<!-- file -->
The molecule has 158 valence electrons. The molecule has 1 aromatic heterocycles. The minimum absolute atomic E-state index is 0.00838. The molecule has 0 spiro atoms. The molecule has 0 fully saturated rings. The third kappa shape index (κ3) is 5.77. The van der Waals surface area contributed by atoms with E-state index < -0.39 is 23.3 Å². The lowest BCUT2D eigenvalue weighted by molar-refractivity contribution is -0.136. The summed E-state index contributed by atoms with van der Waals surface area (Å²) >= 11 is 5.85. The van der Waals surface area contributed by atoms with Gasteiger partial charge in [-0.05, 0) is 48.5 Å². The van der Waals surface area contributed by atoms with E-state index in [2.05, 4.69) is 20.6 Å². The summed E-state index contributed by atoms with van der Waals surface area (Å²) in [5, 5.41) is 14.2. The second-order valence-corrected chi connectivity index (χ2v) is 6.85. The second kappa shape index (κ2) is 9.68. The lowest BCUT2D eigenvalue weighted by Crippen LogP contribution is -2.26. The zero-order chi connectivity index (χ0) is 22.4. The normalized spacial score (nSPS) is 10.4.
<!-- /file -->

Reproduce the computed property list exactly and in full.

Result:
The molecule has 158 valence electrons. The molecule has 1 aromatic heterocycles. The minimum absolute atomic E-state index is 0.00838. The molecule has 0 spiro atoms. The molecule has 0 fully saturated rings. The third kappa shape index (κ3) is 5.77. The van der Waals surface area contributed by atoms with E-state index < -0.39 is 23.3 Å². The lowest BCUT2D eigenvalue weighted by molar-refractivity contribution is -0.136. The summed E-state index contributed by atoms with van der Waals surface area (Å²) >= 11 is 5.85. The van der Waals surface area contributed by atoms with Gasteiger partial charge in [-0.05, 0) is 48.5 Å². The van der Waals surface area contributed by atoms with E-state index in [2.05, 4.69) is 20.6 Å². The summed E-state index contributed by atoms with van der Waals surface area (Å²) in [5, 5.41) is 14.2. The second-order valence-corrected chi connectivity index (χ2v) is 6.85. The second kappa shape index (κ2) is 9.68. The lowest BCUT2D eigenvalue weighted by Crippen LogP contribution is -2.26. The zero-order chi connectivity index (χ0) is 22.4. The normalized spacial score (nSPS) is 10.4.